Metropolys brings an old-school, semi-steampunk look to a tower placement game, which is like worker placement except with towers.

This is high-level analysis, folks. Feel the rush.

The city board is split up into several districts, each of which has a various number of smaller sections. Each player has a set of towers numbered one through fifteen. Players can hide the numbers of their remaining towers, but they’re in three sizes according to value (1-5, 6-10, 11-15), so opponents can always get at least a rough idea of what you have remaining. This is probably the most interesting aspect of the game, the way they’ve made what is effectively card-counting something you can use to get an edge but also a manageable task.

The first player chooses one of the small sections of the city and places a tower on it. From there, play continues with players either placing a higher number tower on an adjacent spot or passing, until all but one player has passed or no one else can make a legal play (this includes not having a space on which to play another tower because all adjacent ones have been taken). On all subsequent turns, the player who chooses the section is the one who won the previous auction.

Different tokens are placed on the city sections as bonuses or, in the case of one token type, penalties. Forcing players away from (or towards) these tokens is useful, although the secret objective each player gets may make them perfectly willing to absorb a small penalty in order to win a bigger bonus at the end of the game.

The main strategy of the game is figuring out which sections you want to target and how to ensure you get them. If you need to chain sections along a lake for your secret objective, there’s a section in the middle of the board where it might be worth dropping your biggest towers early because there are two lakes touching the same areas, so you’ll get double the bonuses. If you wait and try to finagle your way into them without committing as many resources, there’s an excellent chance you’ll lose them; should it work, however, you could end up with a major advantage. Likewise, cornering areas so you can take them with your smallest tower (by making sure there are no free adjacent areas) is a big part of winning.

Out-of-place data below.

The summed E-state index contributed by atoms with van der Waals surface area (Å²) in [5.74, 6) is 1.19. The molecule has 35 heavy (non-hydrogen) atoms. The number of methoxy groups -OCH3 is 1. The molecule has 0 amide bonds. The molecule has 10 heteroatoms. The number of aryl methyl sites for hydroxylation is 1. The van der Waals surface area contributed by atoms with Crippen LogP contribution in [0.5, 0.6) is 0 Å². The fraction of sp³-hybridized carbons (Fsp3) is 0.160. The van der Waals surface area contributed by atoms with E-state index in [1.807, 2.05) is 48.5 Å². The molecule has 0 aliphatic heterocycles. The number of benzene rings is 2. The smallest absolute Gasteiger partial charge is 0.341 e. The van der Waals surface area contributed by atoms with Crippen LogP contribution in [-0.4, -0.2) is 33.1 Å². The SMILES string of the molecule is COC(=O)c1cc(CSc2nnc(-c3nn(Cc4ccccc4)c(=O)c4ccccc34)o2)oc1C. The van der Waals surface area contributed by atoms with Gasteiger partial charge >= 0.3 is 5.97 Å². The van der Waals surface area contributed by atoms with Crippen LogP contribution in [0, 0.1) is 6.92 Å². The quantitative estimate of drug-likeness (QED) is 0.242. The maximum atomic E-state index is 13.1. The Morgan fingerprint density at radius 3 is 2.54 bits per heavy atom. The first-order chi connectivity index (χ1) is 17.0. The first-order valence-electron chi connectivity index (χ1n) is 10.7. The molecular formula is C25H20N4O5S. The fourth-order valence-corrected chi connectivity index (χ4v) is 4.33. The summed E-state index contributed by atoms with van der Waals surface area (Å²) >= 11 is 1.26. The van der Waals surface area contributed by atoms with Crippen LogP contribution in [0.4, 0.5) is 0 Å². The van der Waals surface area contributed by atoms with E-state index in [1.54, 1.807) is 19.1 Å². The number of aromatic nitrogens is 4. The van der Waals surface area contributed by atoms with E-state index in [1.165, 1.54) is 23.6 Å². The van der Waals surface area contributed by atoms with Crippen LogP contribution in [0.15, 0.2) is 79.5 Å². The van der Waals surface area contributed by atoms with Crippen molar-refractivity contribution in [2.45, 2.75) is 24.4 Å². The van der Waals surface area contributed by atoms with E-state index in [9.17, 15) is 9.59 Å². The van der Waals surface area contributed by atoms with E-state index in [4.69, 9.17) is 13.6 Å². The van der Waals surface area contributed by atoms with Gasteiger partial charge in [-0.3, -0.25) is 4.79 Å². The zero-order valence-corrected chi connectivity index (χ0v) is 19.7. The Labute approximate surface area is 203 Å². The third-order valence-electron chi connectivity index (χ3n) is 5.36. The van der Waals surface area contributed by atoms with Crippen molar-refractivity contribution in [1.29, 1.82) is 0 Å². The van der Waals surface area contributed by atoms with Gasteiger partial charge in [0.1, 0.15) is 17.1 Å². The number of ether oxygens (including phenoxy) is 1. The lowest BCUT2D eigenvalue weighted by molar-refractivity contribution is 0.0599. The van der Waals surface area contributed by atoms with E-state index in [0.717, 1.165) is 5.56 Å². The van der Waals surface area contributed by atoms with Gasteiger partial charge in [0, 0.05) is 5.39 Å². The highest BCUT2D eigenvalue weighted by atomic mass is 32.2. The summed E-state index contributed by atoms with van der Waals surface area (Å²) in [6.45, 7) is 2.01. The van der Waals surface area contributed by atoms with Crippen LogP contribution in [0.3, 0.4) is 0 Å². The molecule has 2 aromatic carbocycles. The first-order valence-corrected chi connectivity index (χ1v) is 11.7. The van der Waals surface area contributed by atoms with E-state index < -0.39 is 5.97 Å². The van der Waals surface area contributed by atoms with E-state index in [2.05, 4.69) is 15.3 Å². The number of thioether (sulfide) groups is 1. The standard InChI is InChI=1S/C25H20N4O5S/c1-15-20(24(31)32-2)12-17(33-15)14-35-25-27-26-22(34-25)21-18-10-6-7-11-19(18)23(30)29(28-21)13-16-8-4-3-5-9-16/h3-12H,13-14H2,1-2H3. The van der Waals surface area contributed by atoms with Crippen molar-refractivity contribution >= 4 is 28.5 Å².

As a game, it’s… fine. It’s adequate. You’ll probably play, finish, and say, “Yeah, that was alright.” It’s the type of game more likely to sway you after your first run based on how you finished, because it’s not so bad that you’ll feel like it was a waste of time even if you win, and it’s not so good that you’ll be dying to try again even if you get smashed.

Of course, it’s not my place to say how you’ll feel. That’s rude. I’m running on probabilities. This is an older game, so telling you to find a friend with it isn’t a suggestion to save your money; it may be the only way to see it. It used to be playable online, but that’s apparently no longer the case. It’s worth one playthrough, at the very least. You might adore the game. Just don’t set your expectations excessively high.

Score: The most mundane 7/10.

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